As the CDF stated in its Declaration on Procured Abortion Quaestio de abortu: “From the time that the ovum is fertilized, a life is begun which is neither that of the father nor the mother; it is rather the life of a new human being with his own growth. It would never be made human if it were not human already” (see ¶ 12).
Here she proclaims that essential truth that the life of every human being is intrinsically valuable – that his or her life is of infinite worth, for you are “wonderfully made” (Psalm 139:14). Here the Church not only seeks to protect nascent human life with justice but to welcome the new member of the human family with love. “It’s good that you exist; it’s good that you are in this world!” (see here p. 164).
At the same time, it must be seen that this regard for justice is not a religious belief, let alone a specifically Christian or Catholic one. Yet it is the Catholic Church, especially in recent times, who has been the guardian and faithful herald of this truth in the public square.
I would explain the significance of this with respect to MOJ and the project of Catholic legal theory as follows.
At the first Catholic Legal Thought gathering of law professors that took place at Fordham Law School in June 2006, Kenneth Himes explained what he took to be one of the defining features of the Catholic social tradition (as opposed to the wider Catholic moral tradition) – that it addresses those social problems involving “institutions,” including but not limited to the market and consumerism, the treatment of workers, and the relationship between labor and capital, and war and peace, and international relations. He further explained that the reason why many scholars of Catholic social teaching did not include documents like Humanae Vitae and Evangelium Vitae within the canon of CST is that they involved decisions of individual morality – personal decisions rather than institutions.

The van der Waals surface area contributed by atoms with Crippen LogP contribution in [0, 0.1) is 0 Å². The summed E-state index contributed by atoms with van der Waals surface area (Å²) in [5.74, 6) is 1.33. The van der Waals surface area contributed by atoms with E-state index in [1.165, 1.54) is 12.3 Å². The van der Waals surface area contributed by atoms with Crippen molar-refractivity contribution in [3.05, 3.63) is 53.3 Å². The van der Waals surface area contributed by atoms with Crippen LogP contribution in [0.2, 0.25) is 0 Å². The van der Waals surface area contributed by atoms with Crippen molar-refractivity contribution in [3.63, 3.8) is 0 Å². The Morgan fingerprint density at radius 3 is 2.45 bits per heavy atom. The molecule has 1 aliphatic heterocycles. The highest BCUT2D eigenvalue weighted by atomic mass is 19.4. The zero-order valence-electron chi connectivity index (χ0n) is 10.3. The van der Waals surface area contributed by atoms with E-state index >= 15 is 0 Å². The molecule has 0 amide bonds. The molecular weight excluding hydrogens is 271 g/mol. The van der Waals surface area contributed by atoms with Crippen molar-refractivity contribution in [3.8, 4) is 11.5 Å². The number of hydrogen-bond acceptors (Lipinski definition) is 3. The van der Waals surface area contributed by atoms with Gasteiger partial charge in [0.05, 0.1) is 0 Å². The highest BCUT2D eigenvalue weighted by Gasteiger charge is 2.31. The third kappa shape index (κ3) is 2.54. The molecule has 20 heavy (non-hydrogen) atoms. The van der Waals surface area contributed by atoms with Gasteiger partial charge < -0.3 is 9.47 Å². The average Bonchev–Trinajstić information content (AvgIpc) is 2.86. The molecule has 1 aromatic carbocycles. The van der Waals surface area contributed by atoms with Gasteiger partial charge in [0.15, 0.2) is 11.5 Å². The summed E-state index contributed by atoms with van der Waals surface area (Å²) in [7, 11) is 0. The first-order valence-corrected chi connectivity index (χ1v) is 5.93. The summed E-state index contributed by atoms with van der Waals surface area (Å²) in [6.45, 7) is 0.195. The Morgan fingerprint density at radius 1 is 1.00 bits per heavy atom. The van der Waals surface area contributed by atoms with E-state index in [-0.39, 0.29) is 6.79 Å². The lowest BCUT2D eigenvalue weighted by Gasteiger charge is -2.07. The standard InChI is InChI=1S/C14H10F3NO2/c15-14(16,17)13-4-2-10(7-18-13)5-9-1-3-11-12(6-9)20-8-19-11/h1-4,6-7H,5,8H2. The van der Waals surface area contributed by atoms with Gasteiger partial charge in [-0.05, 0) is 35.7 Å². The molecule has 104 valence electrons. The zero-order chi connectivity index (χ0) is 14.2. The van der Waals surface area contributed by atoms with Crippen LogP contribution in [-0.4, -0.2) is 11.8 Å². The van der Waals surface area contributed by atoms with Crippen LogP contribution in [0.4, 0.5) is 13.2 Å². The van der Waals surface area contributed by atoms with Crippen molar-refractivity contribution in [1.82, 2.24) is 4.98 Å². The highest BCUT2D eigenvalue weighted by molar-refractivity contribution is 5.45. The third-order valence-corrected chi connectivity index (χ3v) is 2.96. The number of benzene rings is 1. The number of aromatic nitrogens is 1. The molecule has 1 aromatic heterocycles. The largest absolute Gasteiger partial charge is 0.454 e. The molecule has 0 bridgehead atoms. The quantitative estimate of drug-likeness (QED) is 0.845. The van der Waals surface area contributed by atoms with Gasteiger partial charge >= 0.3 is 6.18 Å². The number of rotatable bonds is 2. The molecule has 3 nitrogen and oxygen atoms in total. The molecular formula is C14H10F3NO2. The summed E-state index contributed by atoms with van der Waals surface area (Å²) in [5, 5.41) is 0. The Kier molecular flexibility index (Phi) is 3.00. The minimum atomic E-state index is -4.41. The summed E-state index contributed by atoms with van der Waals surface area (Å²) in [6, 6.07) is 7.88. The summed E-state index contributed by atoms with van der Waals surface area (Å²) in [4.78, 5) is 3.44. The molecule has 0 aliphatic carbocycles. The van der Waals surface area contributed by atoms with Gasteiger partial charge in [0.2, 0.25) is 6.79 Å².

I have always found this explanation wanting.
The whole apparatus of prenatal murder – scheduled by appointment, covered by insurance, subsidized by the state, encouraged by the media (as well as the beliefs and attitudes that inform these behaviors) – are an enormous structure of sin (See here). The practice of abortion in this country and world wide is just as “institutional” in character as the defects in the immigration system, overconsumption and its effect on the environment, and difficulties involved in determining what constitutes a “just wage” and seeing that workers receive it.
Indeed, I would go further and suggest that the teaching of the dignity of the life of every human being – from fertilization to natural death is the cornerstone of everything else. This is at the foundation of whatever else Catholic social teaching has to offer in terms of legal critique, and that if this point is missed then none of it – none of it – makes any sense. It is a gong booming or a cymbal clashing.
Insofar as MOJ has kept this message before the minds of those who would consider CST a worthwhile way of critiquing the culture and law then it has been a success and one that I hope will continue for many years to come.
February 13, 2014 | Permalink
As I reflect on the significance of a decade of discussion regarding Catholic legal thought, I approach the endeavor from a slightly different perspective than many of the previous posts (most of which are summarized nicely here). Unlike many of my colleagues, I am relatively new to blogging with MOJ (under two years) and do not have the same institutional memory as many of them.
My reflections, therefore, have drawn me toward thinking about those on the outside: the MOJ audience and the manifestation of Catholic legal thought on the front lines.